So, whilst its important to listen to the opinions of others, particularly when you are starting out in trading, try to keep your distance and do not be drawn into blindly believing everything others say. Try to talk to a variety of traders of different experiences, ages, and backgrounds. The more differing opinions you can share the better. If you only ever speak to people like yourself and those people only ever trade in one way, how will you expand your knowledge base?
« Last Edit: August 18, 2020, 03:32:15 PM by BWS »
"I wouldn't say I'm the best manager in the business, but I'm probably in the top 1" - Brian Clough

BWS

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Re: Improve your trading
« Reply #6 on: August 18, 2020, 03:26:11 PM »
Hello @Sharkie

I read over the weekend of an incident in Australia where a woman was attacked by a 4m (12 feet) shark. Her husband rushed to her on a paddleboard, jumped onto the shark, and began punching it as hard as he could. Eventually the shark released the wife and swam off.
The woman had some nasty bites but it could have been much worse. It was later reported that the shark was seen with the remains of the paddleboard in its mouth.

p.s. the woman was wet at the time, which supports your theory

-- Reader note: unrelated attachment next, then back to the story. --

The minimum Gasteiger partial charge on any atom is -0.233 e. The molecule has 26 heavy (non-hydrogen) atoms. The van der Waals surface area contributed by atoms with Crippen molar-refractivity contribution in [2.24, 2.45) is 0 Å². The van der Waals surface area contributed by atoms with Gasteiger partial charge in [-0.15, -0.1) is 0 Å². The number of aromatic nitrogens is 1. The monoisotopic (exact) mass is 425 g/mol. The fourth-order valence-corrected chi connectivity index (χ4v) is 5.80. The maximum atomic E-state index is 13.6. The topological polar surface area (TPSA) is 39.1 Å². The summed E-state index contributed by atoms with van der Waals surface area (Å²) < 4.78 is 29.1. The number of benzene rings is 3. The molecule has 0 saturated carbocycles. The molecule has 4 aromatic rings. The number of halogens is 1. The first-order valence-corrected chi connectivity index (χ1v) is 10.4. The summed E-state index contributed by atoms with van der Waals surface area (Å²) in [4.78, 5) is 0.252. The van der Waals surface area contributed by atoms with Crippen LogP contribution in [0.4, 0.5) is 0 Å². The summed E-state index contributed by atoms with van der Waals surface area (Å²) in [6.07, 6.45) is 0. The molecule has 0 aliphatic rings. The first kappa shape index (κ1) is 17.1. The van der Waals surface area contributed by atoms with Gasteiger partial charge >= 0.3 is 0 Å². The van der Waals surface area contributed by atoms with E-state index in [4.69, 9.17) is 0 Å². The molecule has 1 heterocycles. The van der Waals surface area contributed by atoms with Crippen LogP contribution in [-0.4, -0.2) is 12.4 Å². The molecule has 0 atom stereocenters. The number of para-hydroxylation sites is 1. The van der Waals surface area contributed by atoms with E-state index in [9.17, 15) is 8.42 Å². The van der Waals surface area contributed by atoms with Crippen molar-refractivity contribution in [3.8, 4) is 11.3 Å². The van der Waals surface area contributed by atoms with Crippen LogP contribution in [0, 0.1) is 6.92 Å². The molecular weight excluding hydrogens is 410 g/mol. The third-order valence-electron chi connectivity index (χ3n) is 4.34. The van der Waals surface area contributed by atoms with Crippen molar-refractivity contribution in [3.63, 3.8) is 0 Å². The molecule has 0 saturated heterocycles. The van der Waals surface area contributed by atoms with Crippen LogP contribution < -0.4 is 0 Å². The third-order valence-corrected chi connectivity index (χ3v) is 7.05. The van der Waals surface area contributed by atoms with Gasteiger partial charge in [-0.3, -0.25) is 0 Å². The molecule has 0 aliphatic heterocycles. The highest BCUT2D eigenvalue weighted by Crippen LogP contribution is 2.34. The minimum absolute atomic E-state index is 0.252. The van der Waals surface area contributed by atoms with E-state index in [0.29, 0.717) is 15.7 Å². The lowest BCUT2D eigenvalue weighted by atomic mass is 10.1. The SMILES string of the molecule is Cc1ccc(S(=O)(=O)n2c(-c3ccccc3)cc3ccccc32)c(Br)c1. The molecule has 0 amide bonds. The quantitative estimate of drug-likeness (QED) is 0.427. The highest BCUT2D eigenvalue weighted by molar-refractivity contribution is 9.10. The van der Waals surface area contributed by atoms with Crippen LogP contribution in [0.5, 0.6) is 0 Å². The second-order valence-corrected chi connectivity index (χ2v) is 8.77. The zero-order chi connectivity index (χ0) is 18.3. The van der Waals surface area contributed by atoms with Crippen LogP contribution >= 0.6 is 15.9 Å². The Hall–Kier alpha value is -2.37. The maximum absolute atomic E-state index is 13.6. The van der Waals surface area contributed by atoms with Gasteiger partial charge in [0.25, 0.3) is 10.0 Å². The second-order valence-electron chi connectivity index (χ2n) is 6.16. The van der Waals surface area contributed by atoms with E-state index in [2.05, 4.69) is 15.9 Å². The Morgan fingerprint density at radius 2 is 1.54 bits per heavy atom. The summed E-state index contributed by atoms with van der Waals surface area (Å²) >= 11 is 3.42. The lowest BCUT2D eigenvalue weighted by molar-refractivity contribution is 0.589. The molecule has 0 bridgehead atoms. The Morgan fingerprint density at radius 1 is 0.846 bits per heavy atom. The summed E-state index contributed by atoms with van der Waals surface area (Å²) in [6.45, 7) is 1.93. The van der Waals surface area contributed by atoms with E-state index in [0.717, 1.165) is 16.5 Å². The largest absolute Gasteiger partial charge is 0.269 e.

"I wouldn't say I'm the best manager in the business, but I'm probably in the top 1" - Brian Clough

BWS

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Re: Improve your trading
« Reply #7 on: August 20, 2020, 01:59:52 PM »
The Endowment Effect

This is, generally, a good trait to have. It is were we place more value on things when we own them, especially if we have had to make some effort to own then, such as save up for years to buy something. It encourages us to care for and respect things which we own or are responsible for.

As traders and investors, this can mean we favour investments/systems that have we have spent time learning and have done well out of in the past. This can make us reluctant to sell these investments/change these systems when situations change and they are no longer profitable.
"I wouldn't say I'm the best manager in the business, but I'm probably in the top 1" - Brian Clough

BWS

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Re: Improve your trading
« Reply #8 on: August 21, 2020, 08:31:58 AM »
Loss Aversion

Nobody likes making a loss, no matter how small but loss aversion can adversely affect our trading/investing if we allow it to over-influence our decision making.